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The Madness of Barack Obama: Why Free Money Is Destroying America

By Porter Stansberry
Thursday, March 12, 2009

Last week, I wrote one of the most important reports in my 12 years as an investment analyst. It explains the terrible consequences of Washington D.C.'s interference in the capital markets right now.

And as common sense as my analysis was, it infuriated a lot of people. It's sad so many brainwashed citizens believe government is the solution to all of life's problems. But for those who take a moment to think about it, knowing what's going on will make you a fortune, rather than bankrupt you...

You see, good intentions – along with her handmaidens, hypocrisy and envy – are the most rightfully despised of all human characteristics. Liars are, usually, interesting. Fools can be quite entertaining. A greedy man might make you rich, even if only by chance or mistake. But the do-gooder is always a bore and sometimes a tyrant.

Unfortunately, we have had one of history's all-time do-gooders foisted upon us, like an obese man trying to ride an unwilling horse.

The president is determined to "save" the housing market by paying for private citizens' mortgage debts and forcing creditors to shave principal from fully collateralized loans. 

Nowhere in history will you ever discover a market whose efficiency was improved by the government interference. Likewise, history is bereft of even a single example where government control of the capital markets led to prosperity. As my friend Rick Rule likes to say, the government's track record is "unblemished by success."

And yet Barack Obama seems eager to pour an unrivaled amount of resources into his good intentions. Never mind the idea that unilaterally abridging mortgage contracts violates the essence of capitalism, common law, and decades of tradition in the United States. Not even bankruptcy judges have been allowed to abridge mortgage contracts. And never mind the truly astronomical expense of paying for one in nine homeowners' obligations! (We had better hope renters don't organize...)

We, in the land of the free and the home of the world's reserve currency, with the world's largest and most powerful capital markets, have decided to finance our entire economy through a process that could accurately be called "Stalinist." To each according to his needs, from each according to his means. It's a do-gooder's dream gone mad. And this federalized giant of good intentions is about to destroy what's left of our economy, as Obama throws what little credit remains in the United States into the endless black hole of the real estate market.

Let me explain...

Right now, the Federal Home Loan Bank will lend money to community banks for 10 years for around 200 basis points (2%) less than you can earn holding a matching duration Fannie Mae or Freddie Mac note. Thus, smart entrepreneurs are now borrowing money from Obama and then lending it back to him, risk free, all while earning 2% on the spread. (This, by the way, is almost exactly what mortgage REIT Annaly does.) Considering where interest rates are and the low cost of acquiring FDIC insurance, it's hard to imagine why anyone would buy any other credit.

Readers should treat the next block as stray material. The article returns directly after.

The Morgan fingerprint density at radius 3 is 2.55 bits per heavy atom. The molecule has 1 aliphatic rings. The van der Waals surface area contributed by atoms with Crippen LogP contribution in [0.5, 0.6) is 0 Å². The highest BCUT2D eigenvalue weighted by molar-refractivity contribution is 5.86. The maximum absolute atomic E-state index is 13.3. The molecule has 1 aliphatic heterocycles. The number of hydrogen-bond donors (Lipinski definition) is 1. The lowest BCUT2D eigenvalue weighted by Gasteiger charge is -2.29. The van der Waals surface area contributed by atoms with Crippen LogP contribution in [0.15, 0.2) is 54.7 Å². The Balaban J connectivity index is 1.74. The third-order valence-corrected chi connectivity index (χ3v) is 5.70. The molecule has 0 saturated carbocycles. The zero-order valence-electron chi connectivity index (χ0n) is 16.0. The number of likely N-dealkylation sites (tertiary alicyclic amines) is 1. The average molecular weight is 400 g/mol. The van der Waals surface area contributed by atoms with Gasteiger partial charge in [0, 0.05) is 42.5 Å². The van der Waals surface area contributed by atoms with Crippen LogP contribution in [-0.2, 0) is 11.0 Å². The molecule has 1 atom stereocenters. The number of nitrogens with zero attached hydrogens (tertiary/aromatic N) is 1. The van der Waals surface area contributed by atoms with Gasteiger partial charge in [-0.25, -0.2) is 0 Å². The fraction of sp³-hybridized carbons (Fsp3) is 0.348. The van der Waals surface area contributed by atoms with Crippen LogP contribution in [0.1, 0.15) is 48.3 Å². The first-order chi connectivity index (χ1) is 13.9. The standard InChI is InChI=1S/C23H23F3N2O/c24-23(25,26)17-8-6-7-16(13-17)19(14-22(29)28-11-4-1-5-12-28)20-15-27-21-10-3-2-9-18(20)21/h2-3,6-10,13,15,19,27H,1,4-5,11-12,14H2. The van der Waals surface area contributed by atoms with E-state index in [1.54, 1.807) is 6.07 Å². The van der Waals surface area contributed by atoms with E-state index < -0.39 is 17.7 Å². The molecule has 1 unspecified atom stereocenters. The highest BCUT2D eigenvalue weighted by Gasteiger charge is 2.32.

The government's interference in the capital markets has warped both the pricing and the availability of credit. In short, very little credit is available that isn't backed by the government – and none at a reasonable price. Rather than jump-starting the capital markets, the government's involvement has created an enormous impediment to a real recovery. And I can show you the real-world consequences of these actions.

In the December 2008 issue of my investment advisory, I highlighted a dozen companies whose highly leveraged balance sheets left them at the mercy of the capital markets. In every case, the firm's debt exceeded the value of its equity. And in most cases, the interest obligations of these firms would overwhelm their operating income in anything but a robust economic environment. As I explained in December, without additional credit at low interest rates, these firms are heading toward a bankruptcy filing in 2009 or 2010.

In tomorrow's issue, I'm going to show you what has happened to these credit-dependent companies in the last three months. With the feds making it criminally negligent for financiers to buy anything but government-backed paper, you can guess the results... and you'll realize what's going on in this country right now is absolute madness.

Good investing,

Porter Stansberry 

Market Notes


"Great, guys. Oil is 'breaking out.' So what's the best way to play it?" asks a long-time reader.

Our take? If you want to speculate on a crude oil rally, own something with some leverage. You see, in a rising market for a commodity like oil, you don't make extraordinary gains with the most efficient producers. You make extraordinary gains with the least efficient producers. It sounds crazy... but think about it like this:

Let's say oil is at $40 per barrel. We have two oil producers, ABC and XYZ.
ABC's production costs are $10 per barrel... so it makes $30 of profit on every barrel it sells. XYZ's production costs are $30 per barrel... so it makes $10 of profit on every barrel. If oil rises to $70, ABC's profit rises to $60 per barrel... an increase of 100%. Poor old inefficient XYZ, however, sees its profit per barrel increase 300% to $40 per barrel! XYZ stock will rise much more than ABC to reflect the profit explosion.

Let's track this "own the high-cost guys" theory with the poster child of the Canadian oil sands, Suncor Energy (SU). SU can't stick a straw in the ground and watch oil shoot to the sky. It has to dig up square miles of muck to extract the oil. It's a costly business. And it's close to a "breakout" like we're seeing in copper and crude oil...

In The Daily Crux

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